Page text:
A clump of iron ore from a mine. Picture: REUTERS
A clump of iron ore from a mine. Picture: REUTERS

Iron ore’s surprise surge above $90 (R1,335) a tonne  amid optimism on the outlook for Chinese demand has sowed consternation among market watchers, with some questioning the move as prices fluctuated on Tuesday.

“There is a little bit of confusion as to why it’s gone nuts,” Tomas Guttierez, an analyst at Kallanish Commodities, said from Shanghai, commenting after Monday’s 5.2% jump. “I do find it hard to see what’s really changed.”

Iron ore’s recent turnaround since sinking into the $70s in mid-November extends a tumultuous year for the steelmaking ingredient.

Earlier in 2019, prices blasted to multiyear highs after a major supply outage in Brazil, before retreating on signs of higher shipments. The recent spike came amid pledges from China’s leadership to strengthen key infrastructure spending. Investors have interpreted a recent Politburo statement on the economy as bullish for infrastructure, said Guttierez.

“It’s possible that people are just betting on the outcome of the Central Economic Work conference, based on the change of tone here,” referring to a separate conference that brings together top leadership to approve goals for 2020.

Futures in Singapore initially advanced as much as 1.1% to $92.91 a tonne on Tuesday, the highest intraday price since September 19, before trading 0.4% lower at $91.53. Last week, prices gained 3.2%, advancing for the third week in four as steel prices rose and mills’ profitability improved.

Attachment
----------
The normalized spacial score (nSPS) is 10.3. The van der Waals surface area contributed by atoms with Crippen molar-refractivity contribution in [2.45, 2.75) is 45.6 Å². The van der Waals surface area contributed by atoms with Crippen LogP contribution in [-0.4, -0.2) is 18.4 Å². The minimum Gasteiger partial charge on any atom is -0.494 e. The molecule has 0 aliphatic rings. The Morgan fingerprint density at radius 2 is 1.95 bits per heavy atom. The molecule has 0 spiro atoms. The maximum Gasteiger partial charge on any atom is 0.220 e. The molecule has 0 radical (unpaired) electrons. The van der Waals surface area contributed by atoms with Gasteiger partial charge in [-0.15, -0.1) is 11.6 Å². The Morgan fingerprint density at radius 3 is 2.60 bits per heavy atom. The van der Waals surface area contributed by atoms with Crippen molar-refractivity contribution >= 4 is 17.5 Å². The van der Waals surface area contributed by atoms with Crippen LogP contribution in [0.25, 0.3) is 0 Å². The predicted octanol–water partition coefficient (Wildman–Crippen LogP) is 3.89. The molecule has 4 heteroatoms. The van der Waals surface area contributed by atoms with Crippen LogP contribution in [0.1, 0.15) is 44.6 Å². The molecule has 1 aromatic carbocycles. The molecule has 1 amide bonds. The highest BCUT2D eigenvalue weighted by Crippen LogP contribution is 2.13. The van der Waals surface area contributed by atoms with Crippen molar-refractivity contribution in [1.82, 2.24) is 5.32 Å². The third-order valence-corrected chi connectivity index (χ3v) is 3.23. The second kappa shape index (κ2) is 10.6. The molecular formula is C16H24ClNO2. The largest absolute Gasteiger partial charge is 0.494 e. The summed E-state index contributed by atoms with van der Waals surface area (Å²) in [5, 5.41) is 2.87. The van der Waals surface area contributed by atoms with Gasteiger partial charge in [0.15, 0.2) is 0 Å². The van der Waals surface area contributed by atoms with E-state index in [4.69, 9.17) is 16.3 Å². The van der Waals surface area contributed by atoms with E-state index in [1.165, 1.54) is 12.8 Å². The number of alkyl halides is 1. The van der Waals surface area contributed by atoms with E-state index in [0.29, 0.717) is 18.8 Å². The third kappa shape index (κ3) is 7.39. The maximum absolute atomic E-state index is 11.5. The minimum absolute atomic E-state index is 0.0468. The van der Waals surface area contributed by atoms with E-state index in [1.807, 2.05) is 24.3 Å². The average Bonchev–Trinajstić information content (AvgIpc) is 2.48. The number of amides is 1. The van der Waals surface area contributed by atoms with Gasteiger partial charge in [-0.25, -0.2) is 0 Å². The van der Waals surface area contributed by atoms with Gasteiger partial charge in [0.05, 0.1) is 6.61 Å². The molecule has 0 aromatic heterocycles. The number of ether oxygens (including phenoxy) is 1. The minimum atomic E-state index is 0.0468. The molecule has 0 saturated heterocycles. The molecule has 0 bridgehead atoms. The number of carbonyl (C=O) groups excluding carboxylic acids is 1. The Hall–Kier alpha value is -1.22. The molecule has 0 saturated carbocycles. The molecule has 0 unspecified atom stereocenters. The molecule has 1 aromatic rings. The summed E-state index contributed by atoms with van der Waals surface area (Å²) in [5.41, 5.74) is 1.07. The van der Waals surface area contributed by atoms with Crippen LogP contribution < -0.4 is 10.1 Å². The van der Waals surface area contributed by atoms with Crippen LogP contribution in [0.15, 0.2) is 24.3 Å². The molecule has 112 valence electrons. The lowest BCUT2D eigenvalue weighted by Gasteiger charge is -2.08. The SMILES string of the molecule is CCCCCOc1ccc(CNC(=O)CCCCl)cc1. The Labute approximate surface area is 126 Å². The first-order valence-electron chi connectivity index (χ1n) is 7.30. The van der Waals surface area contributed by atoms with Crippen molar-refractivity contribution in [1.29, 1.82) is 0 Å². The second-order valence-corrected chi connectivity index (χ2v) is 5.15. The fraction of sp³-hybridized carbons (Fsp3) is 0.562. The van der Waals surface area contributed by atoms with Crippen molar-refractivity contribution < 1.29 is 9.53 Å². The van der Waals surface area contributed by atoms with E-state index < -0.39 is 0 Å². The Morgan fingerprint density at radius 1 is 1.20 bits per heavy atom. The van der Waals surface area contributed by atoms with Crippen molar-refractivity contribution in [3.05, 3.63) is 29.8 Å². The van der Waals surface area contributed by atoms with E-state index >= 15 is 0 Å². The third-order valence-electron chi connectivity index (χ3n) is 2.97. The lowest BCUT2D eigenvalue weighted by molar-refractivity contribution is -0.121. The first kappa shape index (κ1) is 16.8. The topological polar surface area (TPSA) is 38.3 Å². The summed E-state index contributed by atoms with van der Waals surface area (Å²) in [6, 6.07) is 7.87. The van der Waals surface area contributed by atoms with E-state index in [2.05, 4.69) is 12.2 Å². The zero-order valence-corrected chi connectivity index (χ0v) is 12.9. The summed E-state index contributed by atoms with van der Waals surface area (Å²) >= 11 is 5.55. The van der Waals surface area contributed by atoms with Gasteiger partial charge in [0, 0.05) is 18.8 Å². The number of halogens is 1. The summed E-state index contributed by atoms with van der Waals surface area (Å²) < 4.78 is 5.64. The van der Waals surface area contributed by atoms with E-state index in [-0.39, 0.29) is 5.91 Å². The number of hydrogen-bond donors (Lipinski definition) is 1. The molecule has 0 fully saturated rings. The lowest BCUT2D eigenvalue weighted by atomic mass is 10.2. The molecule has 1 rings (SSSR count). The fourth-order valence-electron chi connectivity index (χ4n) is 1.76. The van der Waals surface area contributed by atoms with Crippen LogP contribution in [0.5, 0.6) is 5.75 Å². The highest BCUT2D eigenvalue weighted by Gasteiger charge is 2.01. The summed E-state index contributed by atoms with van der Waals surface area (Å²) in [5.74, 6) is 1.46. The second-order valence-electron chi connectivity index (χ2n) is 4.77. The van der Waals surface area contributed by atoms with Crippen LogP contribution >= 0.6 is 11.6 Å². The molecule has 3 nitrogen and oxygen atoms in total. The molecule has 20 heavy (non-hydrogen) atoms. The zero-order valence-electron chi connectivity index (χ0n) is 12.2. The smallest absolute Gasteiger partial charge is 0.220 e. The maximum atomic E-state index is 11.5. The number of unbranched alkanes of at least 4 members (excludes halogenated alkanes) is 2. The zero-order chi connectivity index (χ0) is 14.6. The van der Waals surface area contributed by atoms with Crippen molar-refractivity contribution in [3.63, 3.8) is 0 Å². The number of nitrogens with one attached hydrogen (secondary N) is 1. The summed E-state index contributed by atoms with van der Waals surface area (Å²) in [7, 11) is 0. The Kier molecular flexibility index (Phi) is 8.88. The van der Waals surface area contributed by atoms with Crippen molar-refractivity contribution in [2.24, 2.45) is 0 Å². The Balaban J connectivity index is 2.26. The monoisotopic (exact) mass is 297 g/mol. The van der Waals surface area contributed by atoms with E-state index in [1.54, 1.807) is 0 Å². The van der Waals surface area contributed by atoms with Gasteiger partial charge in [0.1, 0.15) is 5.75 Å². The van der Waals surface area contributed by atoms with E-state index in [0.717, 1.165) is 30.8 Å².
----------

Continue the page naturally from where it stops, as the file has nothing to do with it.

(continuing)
“We’ve definitely seen some less-worse data come out from China and that’s precipitated a bit of a bounce,” said Daniel Hynes, senior commodities strategist at Australia & New Zealand Banking Group. “The upside does look limited from here, though. There’s not much sign of any meaningful pickup in demand over the longer term.”

Extra credit in China’s economy has flowed through to the construction sector, according to Citigroup, which said its own measure of building activity hit a record for November.

Analysts including CRU Group had previously noted manufacturers and constructors were getting busier before winter. That is  partly to offset an early Lunar New Year break in late-January.

Since the supply shock in the first half that lifted iron ore far above $100, global production has recovered, including from leading miners in Brazil and Australia.

Brazil’s Vale SA has said output may reach as much as 355-million tonnes in 2020, substantially higher than 2019’s 307-million to 312-million tonnes. That outlook had spurred expectations for lower prices.

“The market was probably pricing in a worst-case scenario, and that has improved slightly,” Hynes said.

But the latest rally “doesn’t seem to be based on fundamental indicators, which still point to relatively subdued outlook.”


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